All posts tagged SEO
We’ve known for some time that mobile search is a crucial part of strengthening any web presence, but with the introduction of Google Now businesses will see their mobile search efforts interjected in even more exciting (and beneficial) ways than ever before.
It’s no surprise that Google is refining its data intelligence on yet another level; Google Now (using “Google cards”) shows web page suggestions based on the user’s previous searches.
This feature will no doubt take its queues from traditional search queries, but will also be enhanced by mobile search considerations such as time and location.
Geo-Targeting on the Go
In addition to page suggestions, Google Now offers a concierge-like service that delivers local traffic, hotels, restaurants and shopping tailored to your exact location.
So if you leave New York City and arrive in Austin, you will have real-time data at your fingertips including reviews, events, transit, and tourist information.
This presents a huge opportunity for businesses targeting local customers, whether residents or visitors.
With Google Now, businesses should be thinking about how they want to appear on mobile search with regards to reviews, directions, business information, and accessibility (phone number, email address, instant chat).
In order for businesses to take advantage of Google Now, which is already available on Android and iOS devices, a strategic approach is needed for effective mobile search marketing.
As this service develops more features in the future, businesses will need to have a firm grasp on users’ search intent in order to get the clicks they want and the conversions they need to survive in an increasingly on-the-go environment.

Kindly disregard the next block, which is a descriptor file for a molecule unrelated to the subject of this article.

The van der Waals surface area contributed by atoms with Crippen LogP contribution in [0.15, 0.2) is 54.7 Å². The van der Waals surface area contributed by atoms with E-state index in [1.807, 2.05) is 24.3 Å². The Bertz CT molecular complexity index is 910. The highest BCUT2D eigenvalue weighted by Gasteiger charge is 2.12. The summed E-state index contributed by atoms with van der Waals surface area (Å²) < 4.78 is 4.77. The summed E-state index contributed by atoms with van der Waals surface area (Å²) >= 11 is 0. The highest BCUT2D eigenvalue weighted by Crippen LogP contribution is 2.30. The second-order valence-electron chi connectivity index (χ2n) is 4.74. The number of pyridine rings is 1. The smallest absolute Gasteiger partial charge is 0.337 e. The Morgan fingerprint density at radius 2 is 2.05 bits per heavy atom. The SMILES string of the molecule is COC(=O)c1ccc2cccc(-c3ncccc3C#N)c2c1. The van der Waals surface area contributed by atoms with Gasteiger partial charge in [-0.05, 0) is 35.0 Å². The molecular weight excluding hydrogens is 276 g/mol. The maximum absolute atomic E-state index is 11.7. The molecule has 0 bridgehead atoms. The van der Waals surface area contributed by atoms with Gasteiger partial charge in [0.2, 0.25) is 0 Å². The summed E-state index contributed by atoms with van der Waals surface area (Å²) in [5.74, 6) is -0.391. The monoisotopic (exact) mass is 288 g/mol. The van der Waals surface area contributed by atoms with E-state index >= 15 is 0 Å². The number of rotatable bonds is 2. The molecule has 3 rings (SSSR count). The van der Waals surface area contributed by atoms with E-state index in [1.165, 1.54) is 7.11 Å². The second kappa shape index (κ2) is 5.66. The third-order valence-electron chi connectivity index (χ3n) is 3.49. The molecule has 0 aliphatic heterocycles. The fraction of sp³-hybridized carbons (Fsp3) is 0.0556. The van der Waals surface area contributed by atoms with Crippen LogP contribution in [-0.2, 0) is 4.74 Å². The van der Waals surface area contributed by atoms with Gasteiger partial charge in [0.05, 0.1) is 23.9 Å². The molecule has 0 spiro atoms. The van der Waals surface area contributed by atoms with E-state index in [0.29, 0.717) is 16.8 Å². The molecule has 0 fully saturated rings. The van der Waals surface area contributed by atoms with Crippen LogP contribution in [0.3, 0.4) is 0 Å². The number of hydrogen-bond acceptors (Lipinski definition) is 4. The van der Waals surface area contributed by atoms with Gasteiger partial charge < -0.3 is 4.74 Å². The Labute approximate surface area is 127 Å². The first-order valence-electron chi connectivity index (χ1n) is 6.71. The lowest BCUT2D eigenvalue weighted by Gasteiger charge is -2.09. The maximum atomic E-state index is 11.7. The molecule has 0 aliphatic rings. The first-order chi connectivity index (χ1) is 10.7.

What are Alt Tags?
Alt tags, or alt text, are the alternative text that text browsers or web agents will use to describe an image they are unable to read. For this reason, it’s always important that your alt tags contain information about the actual image.
Here’s an example:
As you can see, this image contains two apples and a banana, so you would definitely want to include the types of fruit in your alt tag. That being said, it’s equally important that you include some SEO text, usually one of your keywords. In this example, we used the alt tag: apples-bananas-alt-tag-example, with “alt tag” being a main keyword.
By setting it up this way, our alt tag uses “alt tag” in a way that makes sense for this web page and the image. You can think of it as being similar to writing content for your page – you want it to flow naturally.
Follow the K.I.S.S. Rule for Alt Tags
Rather than keyword stuffing your alt tag (something that could actually hurt your SEO), just choose one keyword that best fits the image.
Length is also a key factor when creating alt tags, and it’s best to keep yours between 5 and 15 words. Any longer than that and text browsers could have trouble reading your text.
Finally, a major benefit of keeping it simple is that your page will load faster. When pages load slowly, it can hurt the ranking in search engines.
Alt tags are an easy way to enhance your SEO efforts behind the scenes, and help readers understand images along the way. Start working in alt tags with your images and measure the page ranking reports afterward to see if your additions are making an impact.
In fact, even with the huge changes that Google made with Panda and Penguin in 2012, pages that demonstrated an honest-to-goodness approach to on-page optimization were the ones that shot up in rankings.